Eyepiece Projection Back | Up | Next

Eyepiece-projection astrophotography uses an eyepiece in the telescope and a camera with no lens. A special adapter is used that holds the eyepiece and mounts onto a standard camera T-mount. The other end goes into the telescope's focuser. The eyepiece projects the image directly onto the camera's sensor.

The Sun, with sunspot group 1024, a member of new solar cycle 24, was photographed on July 6, 2009. It was shot with a Canon 1000D (Digital Rebel XS) DSLR camera through the Stellarvue SV70ED 70mm refractor with eyepiece projection at f/32 at an equivalent of 2,240mm of focal length and a 1/500th second exposure at ISO 400.

This type of astrophotography is used when a high amount of magnification is needed, such as for planetary or lunar or solar close-up photography. Increasing the magnification means increasing the effective focal length of the telescope. The focal ratio also increases, slowing down the speed of the optical system. Eyepiece projection is rarely used for deep-sky astrophotography.

Eyepiece-Projection Adapter
Eyepiece-Projection Procedure

  • Locate and center the object you want to photograph in a regular high power eyepiece.

  • Put the eyepiece in the eyepiece-projection adapter and attach your camera.

  • Focus your camera with Live View.

  • Shoot a test exposure.

  • Examine the results with the LCD on the back of the camera.

  • Make adjustments.

  • Shoot a lot of frames in the hope of lucking out and getting one good sharp one during a moment of good seeing.

The amount of magnification is determined by the spacing of the eyepiece to the sensor. Varying the distance between the eyepiece and focal plane of the camera changes the magnification of the system.

The correct exposure for close-ups of lunar craters and solar sunspots can usually be determined by a simple meter reading in the camera since the subject will usually fill the entire frame with eyepiece projection.


The correct exposure for the planets can be determined by trial and error through test exposures, and examining the image on the LCD on the back of the camera.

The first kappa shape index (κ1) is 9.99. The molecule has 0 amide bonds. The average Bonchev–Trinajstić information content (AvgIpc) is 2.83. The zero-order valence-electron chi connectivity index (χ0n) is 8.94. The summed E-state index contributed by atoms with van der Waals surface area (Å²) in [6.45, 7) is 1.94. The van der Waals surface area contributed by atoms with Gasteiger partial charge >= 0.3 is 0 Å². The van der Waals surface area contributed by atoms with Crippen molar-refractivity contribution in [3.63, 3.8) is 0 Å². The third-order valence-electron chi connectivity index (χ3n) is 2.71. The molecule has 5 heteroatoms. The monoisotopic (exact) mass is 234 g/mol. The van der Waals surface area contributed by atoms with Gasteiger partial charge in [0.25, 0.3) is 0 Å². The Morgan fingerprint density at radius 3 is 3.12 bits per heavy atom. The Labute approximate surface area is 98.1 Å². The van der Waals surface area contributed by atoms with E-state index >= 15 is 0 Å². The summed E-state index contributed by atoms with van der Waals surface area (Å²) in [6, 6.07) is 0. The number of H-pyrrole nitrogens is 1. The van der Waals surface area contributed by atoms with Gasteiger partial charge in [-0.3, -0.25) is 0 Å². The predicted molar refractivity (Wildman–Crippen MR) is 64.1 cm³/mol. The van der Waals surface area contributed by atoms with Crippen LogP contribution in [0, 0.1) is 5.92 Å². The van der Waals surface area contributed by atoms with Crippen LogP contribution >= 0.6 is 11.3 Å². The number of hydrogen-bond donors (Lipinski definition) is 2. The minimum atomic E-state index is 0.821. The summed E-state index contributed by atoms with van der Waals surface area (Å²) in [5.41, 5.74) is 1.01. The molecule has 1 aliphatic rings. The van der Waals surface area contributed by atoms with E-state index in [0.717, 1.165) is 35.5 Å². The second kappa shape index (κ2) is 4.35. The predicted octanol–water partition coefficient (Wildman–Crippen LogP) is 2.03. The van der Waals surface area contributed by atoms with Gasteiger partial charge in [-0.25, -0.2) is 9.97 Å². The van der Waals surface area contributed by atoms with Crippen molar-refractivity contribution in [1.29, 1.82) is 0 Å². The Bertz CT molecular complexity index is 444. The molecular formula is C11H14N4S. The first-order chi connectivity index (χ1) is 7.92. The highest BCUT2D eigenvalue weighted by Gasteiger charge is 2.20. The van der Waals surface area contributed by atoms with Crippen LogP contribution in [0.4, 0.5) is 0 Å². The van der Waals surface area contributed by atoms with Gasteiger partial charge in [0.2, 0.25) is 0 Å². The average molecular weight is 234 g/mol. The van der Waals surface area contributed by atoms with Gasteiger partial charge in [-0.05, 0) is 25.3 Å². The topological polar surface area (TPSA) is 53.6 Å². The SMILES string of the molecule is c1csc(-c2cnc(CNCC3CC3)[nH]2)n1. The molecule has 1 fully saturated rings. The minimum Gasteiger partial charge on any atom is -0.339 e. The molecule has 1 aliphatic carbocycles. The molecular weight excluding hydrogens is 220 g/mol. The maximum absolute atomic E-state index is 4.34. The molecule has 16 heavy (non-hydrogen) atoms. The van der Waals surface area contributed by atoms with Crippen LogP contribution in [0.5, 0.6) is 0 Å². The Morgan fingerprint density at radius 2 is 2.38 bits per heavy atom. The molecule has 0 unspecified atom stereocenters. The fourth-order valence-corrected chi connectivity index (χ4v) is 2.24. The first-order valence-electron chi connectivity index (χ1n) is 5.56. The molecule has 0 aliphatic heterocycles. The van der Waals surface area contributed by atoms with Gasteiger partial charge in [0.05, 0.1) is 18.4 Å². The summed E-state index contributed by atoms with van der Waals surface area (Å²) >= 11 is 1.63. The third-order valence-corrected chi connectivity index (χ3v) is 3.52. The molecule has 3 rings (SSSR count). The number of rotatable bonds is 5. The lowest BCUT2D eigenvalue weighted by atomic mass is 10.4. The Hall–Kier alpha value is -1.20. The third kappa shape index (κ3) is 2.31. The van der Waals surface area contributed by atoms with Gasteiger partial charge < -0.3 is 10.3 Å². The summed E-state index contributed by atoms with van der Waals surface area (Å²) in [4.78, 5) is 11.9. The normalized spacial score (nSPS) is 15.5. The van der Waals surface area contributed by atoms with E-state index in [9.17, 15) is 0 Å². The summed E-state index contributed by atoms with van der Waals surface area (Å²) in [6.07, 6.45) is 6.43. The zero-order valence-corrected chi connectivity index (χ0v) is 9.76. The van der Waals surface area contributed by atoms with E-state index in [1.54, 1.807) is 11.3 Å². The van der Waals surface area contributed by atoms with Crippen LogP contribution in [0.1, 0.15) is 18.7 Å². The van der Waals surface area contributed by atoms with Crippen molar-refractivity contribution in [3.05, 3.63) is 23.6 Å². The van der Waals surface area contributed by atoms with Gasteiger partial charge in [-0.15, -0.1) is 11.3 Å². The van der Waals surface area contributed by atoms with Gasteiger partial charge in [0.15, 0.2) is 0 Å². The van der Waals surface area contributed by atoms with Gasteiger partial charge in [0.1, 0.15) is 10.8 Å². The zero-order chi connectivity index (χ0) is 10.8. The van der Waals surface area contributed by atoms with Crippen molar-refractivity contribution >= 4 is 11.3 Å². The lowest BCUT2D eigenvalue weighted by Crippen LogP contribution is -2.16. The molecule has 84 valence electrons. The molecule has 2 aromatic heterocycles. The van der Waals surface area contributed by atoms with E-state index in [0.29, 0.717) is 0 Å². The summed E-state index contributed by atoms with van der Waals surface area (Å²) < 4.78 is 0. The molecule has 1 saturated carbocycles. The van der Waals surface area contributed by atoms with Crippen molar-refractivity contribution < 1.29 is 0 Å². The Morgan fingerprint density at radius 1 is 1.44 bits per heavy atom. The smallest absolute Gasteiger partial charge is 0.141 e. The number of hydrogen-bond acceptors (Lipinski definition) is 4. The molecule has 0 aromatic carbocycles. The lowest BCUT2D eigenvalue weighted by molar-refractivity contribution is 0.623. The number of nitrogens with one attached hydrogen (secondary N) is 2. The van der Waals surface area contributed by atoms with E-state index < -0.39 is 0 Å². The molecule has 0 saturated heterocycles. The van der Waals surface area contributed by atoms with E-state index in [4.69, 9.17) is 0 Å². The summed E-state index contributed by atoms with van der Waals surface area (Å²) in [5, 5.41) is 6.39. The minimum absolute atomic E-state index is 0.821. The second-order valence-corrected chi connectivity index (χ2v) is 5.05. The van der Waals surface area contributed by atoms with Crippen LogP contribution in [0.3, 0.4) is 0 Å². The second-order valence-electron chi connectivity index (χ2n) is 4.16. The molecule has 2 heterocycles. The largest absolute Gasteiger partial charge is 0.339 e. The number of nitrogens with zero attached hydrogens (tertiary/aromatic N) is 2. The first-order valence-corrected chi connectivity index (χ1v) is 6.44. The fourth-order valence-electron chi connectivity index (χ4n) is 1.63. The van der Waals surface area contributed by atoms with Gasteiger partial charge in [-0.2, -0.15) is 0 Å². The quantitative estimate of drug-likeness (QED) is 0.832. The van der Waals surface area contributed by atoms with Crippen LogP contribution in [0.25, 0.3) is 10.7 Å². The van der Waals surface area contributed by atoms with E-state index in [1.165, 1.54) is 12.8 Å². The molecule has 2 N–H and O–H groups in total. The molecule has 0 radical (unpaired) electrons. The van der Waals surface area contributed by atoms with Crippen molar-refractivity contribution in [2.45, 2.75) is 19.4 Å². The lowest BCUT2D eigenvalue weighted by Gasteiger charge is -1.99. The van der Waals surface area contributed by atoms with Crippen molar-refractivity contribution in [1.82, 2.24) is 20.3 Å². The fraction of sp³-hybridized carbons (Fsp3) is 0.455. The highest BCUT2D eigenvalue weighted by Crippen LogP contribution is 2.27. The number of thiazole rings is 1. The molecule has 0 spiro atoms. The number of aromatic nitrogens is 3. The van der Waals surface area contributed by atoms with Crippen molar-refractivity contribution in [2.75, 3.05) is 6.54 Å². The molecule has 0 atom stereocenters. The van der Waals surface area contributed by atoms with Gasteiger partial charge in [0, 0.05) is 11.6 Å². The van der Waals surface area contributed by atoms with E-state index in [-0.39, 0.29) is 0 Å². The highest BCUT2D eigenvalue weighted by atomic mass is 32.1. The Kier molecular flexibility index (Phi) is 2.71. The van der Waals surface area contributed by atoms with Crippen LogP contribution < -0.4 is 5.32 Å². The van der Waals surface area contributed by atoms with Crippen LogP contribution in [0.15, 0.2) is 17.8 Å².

Focusing can be difficult for eyepiece-projection photography. Because of the long effective focal lengths, focusing in extremely critical, but the slow focal ratios produce a very dim image. If your DSLR has it, Live View is the best way to focus with eyepiece projection.

An eyepiece-projection adapter used with a diagonal to reach focus.
With some refractors, it may be difficult to get the eyepiece to focus at all without some type of focuser extension. Most refractors are made to be used visually with a diagonal. If a diagonal is not used, the focuser may not have enough "out" travel to reach focus for an eyepiece.

It is also possible that you won't be able to reach focus with a diagonal and eyepiece-projection adapter because the focuser does not have enough "in" travel to reach focus because the eyepiece is an inch or two behind where it would normally sit in the diagonal.

You will just have to test your particular setup and see if the eyepiece you plan to use in the eyepiece-projection adapter will come to focus. If it won't you will have to purchase an extension tube.

Note that if a diagonal is used, the image will be mirror reversed. This should be corrected during image processing before the image is presented for viewing.

When you employ the high magnification associated with an eyepiece-projection setup, you are normally trying to do high-resolution work of the planets, Sun, Moon, or double stars. When you magnify an image to this degree, you also magnify everything else, such as bad seeing, poor focus, vibrations, and poor tracking. Slower focal ratios mean longer exposures which compound these problems.

If you are shooting the Sun (with proper safe solar filtration), or planets in the daytime, you may find it is very hard to see the LCD screen because the surroundings are so bright it washes out the screen. It can be helpful to use a black cloth, or even a coat, over your head and the camera to block out this stray light, and help you see the LCD for Live View.

Eyepiece Projection - The Bottom Line

With eyepiece projection astrophotography, a special adapter is used to hold an eyepiece that projects the telescope's image onto the sensor of your camera.

This method is usually used for high-resolution and high-magnification lunar, solar, and planetary photography.

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